On Monday, I attended a panel discussion on the Office of Information and Regulatory Affairs (OIRA). Titled “The President’s Super-Regulators: What’s next for OIRA?” and hosted by the Advisory Committee on Transparency in conjunction with the Sunlight Foundation, the panel set out to discuss OIRA’s role in rulemakings, its evolution, openness, and future. Little-known outside the beltway but wielding significant influence, OIRA reviews regulations that impose more than $100 million in annual compliance costs for affected industries. The office develops guidance on information policy, collection of information, regulatory matters, and statistical programs and standards. Most recently, AALL has worked with OIRA on implementing the Obama Administration’s National Action Plan.
As “The President’s Super-Regulators,” OIRA’s small staff is housed in the White House’s Office of Management and Budget. With OIRA’s administrator, “regulatory czar” Cass Sunstein, having just departed for Harvard, there is occasion to evaluate the Obama administration’s approach to rulemaking and its level of transparency in the process. The panel of experts included both advocates and critics of OIRA: Susan Dudley, a former OIRA administrator under President Bush, and Michael Fitzpatrick, a former associate administrator under President Obama spoke of their experiences leading the 50-person office in its work, while Curtis Copeland, former specialist with the Congressional Research Service, and Robert Weissman, President of Public Citizen led the discussion on OIRA’s shortcomings and opportunities for greater transparency.
Needless to say, the panelists were not in consensus. Fitzpatrick and Dudley stood firm in their belief that the office provides a “dispassionate and analytical second opinion” to improve regulations before they go out the gate (Dudley’s words). Having received criticism from both the left and the right, industry groups and consumer advocates, Fitzpatrick suggested of the attacks that, “It’s a pretty good indication you’re doing your job right.” While the Obama administration has finalized fewer regulations overall than either Clinton or Bush during the same point in their first terms, Fitzpatrick pushed through more rules with more than a $100 million impact. Pointing out that OIRA staff is made of career civil servants without political agendas, Dudley pointed to several transparent steps the office has taken. OIRA is required to make public all meetings held with outside groups and posts regulations before and after they’re finalized. Each six months, a regulatory agenda is released.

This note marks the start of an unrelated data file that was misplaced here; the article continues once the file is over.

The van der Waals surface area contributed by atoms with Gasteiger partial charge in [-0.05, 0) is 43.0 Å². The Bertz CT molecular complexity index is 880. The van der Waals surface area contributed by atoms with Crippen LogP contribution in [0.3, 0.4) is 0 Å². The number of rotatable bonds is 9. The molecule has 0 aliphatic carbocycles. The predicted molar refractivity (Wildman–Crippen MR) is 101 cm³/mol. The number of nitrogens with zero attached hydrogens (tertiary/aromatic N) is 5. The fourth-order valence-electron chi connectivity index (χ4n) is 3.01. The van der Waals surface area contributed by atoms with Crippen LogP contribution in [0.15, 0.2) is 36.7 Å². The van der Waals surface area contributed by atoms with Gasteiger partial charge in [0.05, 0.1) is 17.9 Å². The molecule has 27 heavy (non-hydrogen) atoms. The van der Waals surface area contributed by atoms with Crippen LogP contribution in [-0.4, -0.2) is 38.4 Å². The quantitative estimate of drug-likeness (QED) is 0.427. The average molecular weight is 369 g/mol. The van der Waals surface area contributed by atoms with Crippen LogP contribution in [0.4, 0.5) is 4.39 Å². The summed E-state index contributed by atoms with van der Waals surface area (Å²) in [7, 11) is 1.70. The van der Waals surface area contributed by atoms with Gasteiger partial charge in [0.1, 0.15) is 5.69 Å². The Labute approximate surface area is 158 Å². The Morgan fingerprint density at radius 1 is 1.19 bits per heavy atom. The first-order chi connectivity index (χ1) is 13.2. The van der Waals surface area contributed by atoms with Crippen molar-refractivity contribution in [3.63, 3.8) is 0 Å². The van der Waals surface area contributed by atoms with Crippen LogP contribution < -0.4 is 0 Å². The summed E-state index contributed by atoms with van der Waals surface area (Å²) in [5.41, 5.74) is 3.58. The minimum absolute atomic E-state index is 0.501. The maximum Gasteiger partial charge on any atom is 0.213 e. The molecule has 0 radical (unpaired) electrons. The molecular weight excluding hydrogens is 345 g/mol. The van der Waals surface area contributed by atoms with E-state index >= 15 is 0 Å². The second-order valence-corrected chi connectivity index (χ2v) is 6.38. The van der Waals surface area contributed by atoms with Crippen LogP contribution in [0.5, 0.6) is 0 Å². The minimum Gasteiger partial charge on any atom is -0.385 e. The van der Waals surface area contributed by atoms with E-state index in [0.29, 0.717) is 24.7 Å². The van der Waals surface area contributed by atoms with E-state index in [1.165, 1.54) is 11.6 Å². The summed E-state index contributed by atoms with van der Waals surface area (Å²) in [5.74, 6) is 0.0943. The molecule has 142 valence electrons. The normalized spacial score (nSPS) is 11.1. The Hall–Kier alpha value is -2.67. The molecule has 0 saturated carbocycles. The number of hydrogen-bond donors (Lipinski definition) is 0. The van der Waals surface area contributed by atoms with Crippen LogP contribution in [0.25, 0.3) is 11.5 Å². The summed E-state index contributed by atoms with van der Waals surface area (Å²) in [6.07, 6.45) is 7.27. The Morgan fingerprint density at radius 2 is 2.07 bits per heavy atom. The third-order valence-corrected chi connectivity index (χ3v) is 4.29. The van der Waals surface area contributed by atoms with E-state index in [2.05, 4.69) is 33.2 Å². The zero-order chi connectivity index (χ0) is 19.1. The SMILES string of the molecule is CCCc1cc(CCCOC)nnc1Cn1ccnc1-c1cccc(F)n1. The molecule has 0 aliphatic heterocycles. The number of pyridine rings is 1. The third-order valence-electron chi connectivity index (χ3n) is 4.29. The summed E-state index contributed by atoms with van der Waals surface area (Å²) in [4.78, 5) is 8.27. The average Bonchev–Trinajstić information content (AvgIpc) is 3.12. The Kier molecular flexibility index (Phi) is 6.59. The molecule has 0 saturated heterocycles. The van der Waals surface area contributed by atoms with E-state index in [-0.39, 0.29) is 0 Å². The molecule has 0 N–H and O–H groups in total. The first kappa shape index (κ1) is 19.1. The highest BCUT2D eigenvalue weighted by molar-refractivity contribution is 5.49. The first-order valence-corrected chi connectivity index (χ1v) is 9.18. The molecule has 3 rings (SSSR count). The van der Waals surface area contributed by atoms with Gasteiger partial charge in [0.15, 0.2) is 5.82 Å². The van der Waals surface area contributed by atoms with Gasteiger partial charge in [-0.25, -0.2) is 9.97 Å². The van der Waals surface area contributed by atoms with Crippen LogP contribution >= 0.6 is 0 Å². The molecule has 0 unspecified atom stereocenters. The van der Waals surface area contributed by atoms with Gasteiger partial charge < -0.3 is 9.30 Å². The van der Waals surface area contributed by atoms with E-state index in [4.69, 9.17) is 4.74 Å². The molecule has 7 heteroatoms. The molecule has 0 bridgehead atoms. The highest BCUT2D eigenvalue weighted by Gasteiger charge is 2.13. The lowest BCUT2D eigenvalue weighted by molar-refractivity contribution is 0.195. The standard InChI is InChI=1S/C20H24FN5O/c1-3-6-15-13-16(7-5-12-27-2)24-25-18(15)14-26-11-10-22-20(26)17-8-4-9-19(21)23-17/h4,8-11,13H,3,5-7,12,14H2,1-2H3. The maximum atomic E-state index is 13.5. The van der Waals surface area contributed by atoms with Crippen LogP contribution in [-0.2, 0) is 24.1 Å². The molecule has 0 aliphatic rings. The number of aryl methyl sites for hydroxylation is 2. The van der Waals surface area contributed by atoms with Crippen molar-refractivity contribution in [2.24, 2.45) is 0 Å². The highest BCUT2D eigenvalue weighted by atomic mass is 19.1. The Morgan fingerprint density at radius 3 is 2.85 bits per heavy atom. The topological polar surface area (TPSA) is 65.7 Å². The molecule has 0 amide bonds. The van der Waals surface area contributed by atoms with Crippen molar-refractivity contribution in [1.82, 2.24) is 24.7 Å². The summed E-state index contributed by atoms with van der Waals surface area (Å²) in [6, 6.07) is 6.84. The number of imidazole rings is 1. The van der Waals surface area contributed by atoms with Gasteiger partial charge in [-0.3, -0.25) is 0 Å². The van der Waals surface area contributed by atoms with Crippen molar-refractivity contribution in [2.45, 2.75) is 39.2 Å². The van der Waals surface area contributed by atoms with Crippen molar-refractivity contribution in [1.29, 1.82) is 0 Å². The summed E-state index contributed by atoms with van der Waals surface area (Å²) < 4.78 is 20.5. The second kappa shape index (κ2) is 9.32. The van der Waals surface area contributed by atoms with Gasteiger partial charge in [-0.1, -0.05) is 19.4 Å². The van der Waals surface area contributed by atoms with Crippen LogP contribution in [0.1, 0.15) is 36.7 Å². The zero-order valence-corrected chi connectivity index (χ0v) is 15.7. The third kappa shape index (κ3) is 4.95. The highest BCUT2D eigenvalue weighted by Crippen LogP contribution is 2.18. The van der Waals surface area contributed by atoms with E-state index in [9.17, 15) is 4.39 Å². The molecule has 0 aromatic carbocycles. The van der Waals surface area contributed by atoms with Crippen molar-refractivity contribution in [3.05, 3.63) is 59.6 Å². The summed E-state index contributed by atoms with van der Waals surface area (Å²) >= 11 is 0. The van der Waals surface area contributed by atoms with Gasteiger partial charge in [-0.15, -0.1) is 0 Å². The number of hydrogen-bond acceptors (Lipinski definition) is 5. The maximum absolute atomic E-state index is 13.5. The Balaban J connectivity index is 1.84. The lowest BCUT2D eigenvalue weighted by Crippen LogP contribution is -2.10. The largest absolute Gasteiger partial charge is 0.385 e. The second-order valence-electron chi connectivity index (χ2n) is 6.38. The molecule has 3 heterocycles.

According to Weissman and Copeland, though, there are plenty of opportunities for OIRA to do more on the openness front. During the informal review process, agencies are advised not to document the changes made to regulations. As a result, it’s nearly impossible to tell how significant the changes made were in the first place, thanks to the “black box”-like secrecy of the process. Weismann also took to task the perceived bias of OIRA towards lobbyist and industry interest groups, a claim which Dudley and Fitzpatrick adamantly refuted.
The panelist did agree, however, that with more attention—be it greater resources or a critical reassessment, depending on who you ask—there is plenty of opportunity for the President’s Super Regulators to wield their influence in a way that is fair, transparent, and significant.